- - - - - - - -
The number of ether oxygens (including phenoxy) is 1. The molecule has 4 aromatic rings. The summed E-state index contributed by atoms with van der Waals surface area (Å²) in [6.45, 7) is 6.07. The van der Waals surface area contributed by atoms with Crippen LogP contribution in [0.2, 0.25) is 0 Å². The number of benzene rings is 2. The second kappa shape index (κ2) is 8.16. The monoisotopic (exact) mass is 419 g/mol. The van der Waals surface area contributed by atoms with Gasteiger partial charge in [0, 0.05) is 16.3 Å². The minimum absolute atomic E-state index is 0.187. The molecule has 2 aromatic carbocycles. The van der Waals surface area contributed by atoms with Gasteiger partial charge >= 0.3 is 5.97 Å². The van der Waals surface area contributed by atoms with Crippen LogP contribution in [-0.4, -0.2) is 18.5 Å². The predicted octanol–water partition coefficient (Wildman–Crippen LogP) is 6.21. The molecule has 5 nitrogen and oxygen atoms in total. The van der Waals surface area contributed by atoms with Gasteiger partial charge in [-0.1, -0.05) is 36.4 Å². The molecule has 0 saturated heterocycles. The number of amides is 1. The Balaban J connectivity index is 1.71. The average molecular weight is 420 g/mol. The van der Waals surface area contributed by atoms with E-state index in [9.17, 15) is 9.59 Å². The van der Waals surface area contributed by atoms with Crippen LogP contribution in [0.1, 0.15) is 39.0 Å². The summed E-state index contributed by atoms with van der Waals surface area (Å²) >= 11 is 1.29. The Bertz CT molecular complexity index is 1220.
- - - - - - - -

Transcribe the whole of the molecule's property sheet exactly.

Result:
The number of ether oxygens (including phenoxy) is 1. The molecule has 4 aromatic rings. The summed E-state index contributed by atoms with van der Waals surface area (Å²) in [6.45, 7) is 6.07. The van der Waals surface area contributed by atoms with Crippen LogP contribution in [0.2, 0.25) is 0 Å². The number of benzene rings is 2. The second kappa shape index (κ2) is 8.16. The monoisotopic (exact) mass is 419 g/mol. The van der Waals surface area contributed by atoms with Gasteiger partial charge in [0, 0.05) is 16.3 Å². The minimum absolute atomic E-state index is 0.187. The molecule has 2 aromatic carbocycles. The van der Waals surface area contributed by atoms with Gasteiger partial charge >= 0.3 is 5.97 Å². The van der Waals surface area contributed by atoms with Crippen LogP contribution in [-0.4, -0.2) is 18.5 Å². The predicted octanol–water partition coefficient (Wildman–Crippen LogP) is 6.21. The molecule has 5 nitrogen and oxygen atoms in total. The van der Waals surface area contributed by atoms with Gasteiger partial charge in [-0.1, -0.05) is 36.4 Å². The molecule has 0 saturated heterocycles. The number of amides is 1. The Balaban J connectivity index is 1.71. The average molecular weight is 420 g/mol. The van der Waals surface area contributed by atoms with E-state index in [9.17, 15) is 9.59 Å². The van der Waals surface area contributed by atoms with Crippen LogP contribution in [0.1, 0.15) is 39.0 Å². The summed E-state index contributed by atoms with van der Waals surface area (Å²) >= 11 is 1.29. The Bertz CT molecular complexity index is 1220.